A novel low profile dual band patch antenna is presented. It consists of a composite right/left-handed transmission line (CRLH TL) unit cell gap coupled with the radiating edge of a rectangular patch antenna. The dual band behavior is achieved by coupling the zeroth order resonance mode of CRLH TL and TM10 mode of the patch antenna. It is shown that frequency ratio can be changed by varying the gap between the patch and CRLH TL unit cell. The proposed configuration enables frequency reconfigurability by changing the CRLH TL unit cell using a switch. A prototype of the antenna having frequency ratio f2/f1 = 1.08 is designed and fabricated. The proposed antenna shows measured S11 ≤ −10 dB bandwidth of 100 and 50 MHz at resonance frequencies of f1 = 4.84 and f2 = 5.22 GHz, respectively. A 2 × 2 dual band CRLH TL coupled patch array is also presented, showing more than 12.7 dBi gain at both resonance frequencies.
Pulmonary hypertension with transposition of the great arteries is associated with significant morbidity and mortality. At the worst end of the spectrum are patients who undergo extracorporeal support perioperatively. We describe our experience with three patients who received preoperative extracorporeal support and separated from cardiopulmonary bypass successfully on conventional postoperative care, with no significant deficits on follow-up.
Improving understanding of the pathogen-specific seasonality of enteric infections is critical to informing policy on the timing of preventive measures and to forecast trends in the burden of diarrhoeal disease. Data obtained from active surveillance of cohorts can capture the underlying infection status as transmission occurs in the community. The purpose of this study was to characterise rotavirus seasonality in eight different locations while adjusting for age, calendar time and within-subject clustering of episodes by applying an adapted Serfling model approach to data from a multi-site cohort study. In the Bangladesh and Peru sites, within-subject clustering was high, with more than half of infants who experienced one rotavirus infection going on to experience a second and more than 20% experiencing a third. In the five sites that are in countries that had not introduced the rotavirus vaccine, the model predicted a primary peak in prevalence during the dry season and, in three of these, a secondary peak during the rainy season. The patterns predicted by this approach are broadly congruent with several emerging hypotheses about rotavirus transmission and are consistent for both symptomatic and asymptomatic rotavirus episodes. These findings have practical implications for programme design, but caution should be exercised in deriving inferences about the underlying pathways driving these trends, particularly when extending the approach to other pathogens.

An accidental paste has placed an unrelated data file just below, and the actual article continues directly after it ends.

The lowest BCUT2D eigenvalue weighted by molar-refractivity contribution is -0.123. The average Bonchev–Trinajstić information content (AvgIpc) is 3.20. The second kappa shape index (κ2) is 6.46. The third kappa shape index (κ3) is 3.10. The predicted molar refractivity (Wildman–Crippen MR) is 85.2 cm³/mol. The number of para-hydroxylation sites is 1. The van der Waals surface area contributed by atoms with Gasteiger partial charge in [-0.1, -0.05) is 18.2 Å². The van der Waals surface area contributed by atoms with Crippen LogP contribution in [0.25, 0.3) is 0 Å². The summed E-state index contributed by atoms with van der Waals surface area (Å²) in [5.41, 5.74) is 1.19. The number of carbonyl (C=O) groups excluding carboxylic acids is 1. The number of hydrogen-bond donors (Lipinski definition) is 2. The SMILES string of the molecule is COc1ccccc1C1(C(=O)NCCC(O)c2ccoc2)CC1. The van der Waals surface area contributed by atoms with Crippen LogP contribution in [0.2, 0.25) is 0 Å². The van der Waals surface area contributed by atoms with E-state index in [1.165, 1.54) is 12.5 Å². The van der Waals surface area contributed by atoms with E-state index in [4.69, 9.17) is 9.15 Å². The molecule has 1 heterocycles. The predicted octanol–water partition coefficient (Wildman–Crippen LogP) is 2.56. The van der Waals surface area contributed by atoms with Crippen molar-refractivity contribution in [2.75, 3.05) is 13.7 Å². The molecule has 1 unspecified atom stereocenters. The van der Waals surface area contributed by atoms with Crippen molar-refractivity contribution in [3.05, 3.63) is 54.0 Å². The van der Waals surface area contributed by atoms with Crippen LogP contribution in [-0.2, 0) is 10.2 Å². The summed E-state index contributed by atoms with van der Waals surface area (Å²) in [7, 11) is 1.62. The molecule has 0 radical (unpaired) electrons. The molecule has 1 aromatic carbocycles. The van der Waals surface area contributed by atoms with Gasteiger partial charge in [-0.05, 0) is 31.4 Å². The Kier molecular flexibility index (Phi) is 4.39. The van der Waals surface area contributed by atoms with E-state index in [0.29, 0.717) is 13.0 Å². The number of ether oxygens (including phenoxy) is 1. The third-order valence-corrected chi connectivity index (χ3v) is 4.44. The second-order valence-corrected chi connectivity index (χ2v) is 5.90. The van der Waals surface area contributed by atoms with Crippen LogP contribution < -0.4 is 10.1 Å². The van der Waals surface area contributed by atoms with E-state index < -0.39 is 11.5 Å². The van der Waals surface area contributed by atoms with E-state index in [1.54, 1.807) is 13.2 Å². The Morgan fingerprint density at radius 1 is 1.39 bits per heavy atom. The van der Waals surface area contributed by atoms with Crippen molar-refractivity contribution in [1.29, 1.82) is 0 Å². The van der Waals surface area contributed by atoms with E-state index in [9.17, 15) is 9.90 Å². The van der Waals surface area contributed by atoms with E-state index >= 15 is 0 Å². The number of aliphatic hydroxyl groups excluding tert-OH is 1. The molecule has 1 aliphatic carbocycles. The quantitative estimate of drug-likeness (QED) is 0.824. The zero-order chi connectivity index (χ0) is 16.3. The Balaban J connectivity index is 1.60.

Poultry can be exposed to different kinds of immunosuppressive agents that impair health and welfare by destroying innate and acquired immunity leading to diminished genetic potential of poultry for efficient production. Immunosuppression is a condition characterised by humoral and cellular immune dysfunction that leads to increased susceptibility to secondary infections and vaccine failure. Immune dysfunction at the humoral level is largely due to change in soluble factors mediated by complement or chemokines for innate immunity or due to alterations in antibodies or cytokines for adaptive immunity. In contrast, immune dysfunctions at cellular levels include alterations in neutrophils, monocyte/macrophage, and natural killer cells for innate immunity or changes in B or T lymphocytes for adaptive immunity. In poultry, stress-induced immunosuppression is manifested by failure in vaccination, and increased morbidity and mortality of flocks. Immunosuppressive agents can have cytolytic effects on lymphocyte populations leading to atrophied and depleted lymphoid organs. Immunosuppression can be due to infectious agents or non-infectious agents or due to a combination of them. At present, several modern cellular and molecular approaches are being used to determine the status of the immune system during stress and disease. Comprehensive methodologies for the evaluation of immunosuppression by combined non-infectious and infectious aetiologies have not found general application. Currently, investigations are being developed in order to detect genetic expression of immunologic mediators and receptors by microarray technology. It is likely that this new technique will initiate the development of new strategies for the control and prevention of immunosuppression in poultry. A long term immunosuppression preventive approach involves genetic selection for resistance to immunosuppressive diseases. In general, intervention approaches for immunosuppressive diseases largely rely on minimising stress, reducing exposure to infectious agents through biosecurity, and increasing immune responses by vaccination against immunosuppressive agents.